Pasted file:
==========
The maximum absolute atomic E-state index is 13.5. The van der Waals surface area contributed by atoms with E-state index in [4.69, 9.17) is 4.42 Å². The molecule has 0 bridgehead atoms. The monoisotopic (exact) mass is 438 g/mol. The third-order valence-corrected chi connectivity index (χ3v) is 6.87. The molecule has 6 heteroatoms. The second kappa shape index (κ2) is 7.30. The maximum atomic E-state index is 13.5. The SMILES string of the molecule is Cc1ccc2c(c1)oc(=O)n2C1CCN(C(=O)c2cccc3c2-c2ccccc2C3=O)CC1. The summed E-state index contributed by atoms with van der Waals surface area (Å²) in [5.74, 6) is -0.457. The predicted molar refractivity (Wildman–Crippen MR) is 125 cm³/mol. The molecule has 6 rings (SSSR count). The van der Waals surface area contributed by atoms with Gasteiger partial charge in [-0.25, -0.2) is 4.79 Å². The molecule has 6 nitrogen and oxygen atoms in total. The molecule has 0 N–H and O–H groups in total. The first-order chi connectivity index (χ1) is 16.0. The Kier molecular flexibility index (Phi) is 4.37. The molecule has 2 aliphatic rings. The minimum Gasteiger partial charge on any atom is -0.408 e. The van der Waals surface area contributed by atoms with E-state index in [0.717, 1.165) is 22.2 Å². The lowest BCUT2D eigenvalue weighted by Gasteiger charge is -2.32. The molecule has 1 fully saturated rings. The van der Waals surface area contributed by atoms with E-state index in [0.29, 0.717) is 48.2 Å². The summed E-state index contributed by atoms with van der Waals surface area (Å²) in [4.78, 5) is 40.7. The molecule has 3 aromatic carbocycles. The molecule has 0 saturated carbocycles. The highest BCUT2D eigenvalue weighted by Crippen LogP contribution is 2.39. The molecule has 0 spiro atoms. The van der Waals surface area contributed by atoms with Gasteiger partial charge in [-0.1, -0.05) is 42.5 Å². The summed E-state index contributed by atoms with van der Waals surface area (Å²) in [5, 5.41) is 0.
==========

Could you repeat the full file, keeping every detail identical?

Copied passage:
The maximum absolute atomic E-state index is 13.5. The van der Waals surface area contributed by atoms with E-state index in [4.69, 9.17) is 4.42 Å². The molecule has 0 bridgehead atoms. The monoisotopic (exact) mass is 438 g/mol. The third-order valence-corrected chi connectivity index (χ3v) is 6.87. The molecule has 6 heteroatoms. The second kappa shape index (κ2) is 7.30. The maximum atomic E-state index is 13.5. The SMILES string of the molecule is Cc1ccc2c(c1)oc(=O)n2C1CCN(C(=O)c2cccc3c2-c2ccccc2C3=O)CC1. The summed E-state index contributed by atoms with van der Waals surface area (Å²) in [5.74, 6) is -0.457. The predicted molar refractivity (Wildman–Crippen MR) is 125 cm³/mol. The molecule has 6 rings (SSSR count). The van der Waals surface area contributed by atoms with Gasteiger partial charge in [-0.25, -0.2) is 4.79 Å². The molecule has 6 nitrogen and oxygen atoms in total. The molecule has 0 N–H and O–H groups in total. The first-order chi connectivity index (χ1) is 16.0. The Kier molecular flexibility index (Phi) is 4.37. The molecule has 2 aliphatic rings. The minimum Gasteiger partial charge on any atom is -0.408 e. The van der Waals surface area contributed by atoms with E-state index in [0.717, 1.165) is 22.2 Å². The lowest BCUT2D eigenvalue weighted by Gasteiger charge is -2.32. The molecule has 1 fully saturated rings. The van der Waals surface area contributed by atoms with E-state index in [0.29, 0.717) is 48.2 Å². The summed E-state index contributed by atoms with van der Waals surface area (Å²) in [4.78, 5) is 40.7. The molecule has 3 aromatic carbocycles. The molecule has 0 saturated carbocycles. The highest BCUT2D eigenvalue weighted by Crippen LogP contribution is 2.39. The molecule has 0 spiro atoms. The van der Waals surface area contributed by atoms with Gasteiger partial charge in [-0.1, -0.05) is 42.5 Å². The summed E-state index contributed by atoms with van der Waals surface area (Å²) in [5, 5.41) is 0.